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Nifty futuristic images from Mao’s China
09.22.2013
07:44 am

Topics:
Science/Tech

Tags:
China
title

Popular Science, 9/1961
 
We don’t really think of midcentury China as having a space-age or Jetsons mentality, but these remarkable magazine covers from 1961 and 1962 clearly prove that premise wrong. “Kexue Dazhong” does mean “popular science,” so this is effectively the Popular Science of China.

On this page I found the following text (after having Google Translate masticate it for a few nanoseconds):
 

1960s, the Soviet Union and China against each other, the withdrawal of scientific and technological personnel, China to promote technological self-reliance campaign on “science and technology development is the practice of a better tomorrow.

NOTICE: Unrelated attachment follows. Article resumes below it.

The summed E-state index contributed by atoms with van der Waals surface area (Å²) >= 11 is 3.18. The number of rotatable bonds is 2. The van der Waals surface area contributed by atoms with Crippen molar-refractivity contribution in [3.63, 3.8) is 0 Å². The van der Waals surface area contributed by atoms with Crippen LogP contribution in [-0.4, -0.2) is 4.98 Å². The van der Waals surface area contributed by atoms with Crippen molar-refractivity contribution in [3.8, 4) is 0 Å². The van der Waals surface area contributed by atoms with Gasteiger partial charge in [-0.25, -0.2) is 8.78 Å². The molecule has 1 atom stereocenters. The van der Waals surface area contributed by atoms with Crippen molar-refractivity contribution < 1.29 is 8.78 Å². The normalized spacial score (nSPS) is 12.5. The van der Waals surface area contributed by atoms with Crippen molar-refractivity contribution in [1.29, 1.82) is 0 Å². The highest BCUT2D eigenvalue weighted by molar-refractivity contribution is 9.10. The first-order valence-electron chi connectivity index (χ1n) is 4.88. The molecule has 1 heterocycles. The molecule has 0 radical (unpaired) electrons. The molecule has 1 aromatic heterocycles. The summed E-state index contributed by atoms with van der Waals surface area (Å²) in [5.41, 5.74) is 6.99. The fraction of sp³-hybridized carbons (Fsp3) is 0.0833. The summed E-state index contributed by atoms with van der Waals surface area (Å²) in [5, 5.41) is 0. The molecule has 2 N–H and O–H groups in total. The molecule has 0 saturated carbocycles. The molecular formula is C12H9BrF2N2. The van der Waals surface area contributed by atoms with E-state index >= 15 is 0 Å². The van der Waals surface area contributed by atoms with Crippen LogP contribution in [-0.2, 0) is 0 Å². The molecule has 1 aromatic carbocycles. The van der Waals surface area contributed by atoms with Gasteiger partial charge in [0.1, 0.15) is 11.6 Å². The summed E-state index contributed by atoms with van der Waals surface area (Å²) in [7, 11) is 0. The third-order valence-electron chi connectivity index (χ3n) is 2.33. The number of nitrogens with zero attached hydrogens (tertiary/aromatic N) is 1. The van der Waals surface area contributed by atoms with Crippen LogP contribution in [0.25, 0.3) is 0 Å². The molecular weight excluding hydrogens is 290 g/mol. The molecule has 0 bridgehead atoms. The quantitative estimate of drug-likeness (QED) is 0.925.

Well, maybe Google Translate wasn’t so much help after all in this instance. There seems to be some emphasis on competition between the USSR and the People’s Republic of China and “self-reliance,” and yet the “9/1962” cover image below depicts a smiling Russian cosmonaut. So I don’t know what’s going on there.

The page did have the benefit of mentioning the American source book for the image above: Scott Minick and Jiao Ping’s Chinese Graphic Design in the Twentieth Century (1990).
 
Popular Science, 1/1962
 
Popular Science, 3/1962
 
Popular Science, 4/1962
 
Popular Science, 9/1962
 
via Include Me Out

Previously on Dangerous Minds:
Mao say funk: hot go-go action from China and Hong Kong
Eating dogs in space: the Chinese astronaut diet

Posted by Martin Schneider

 

 

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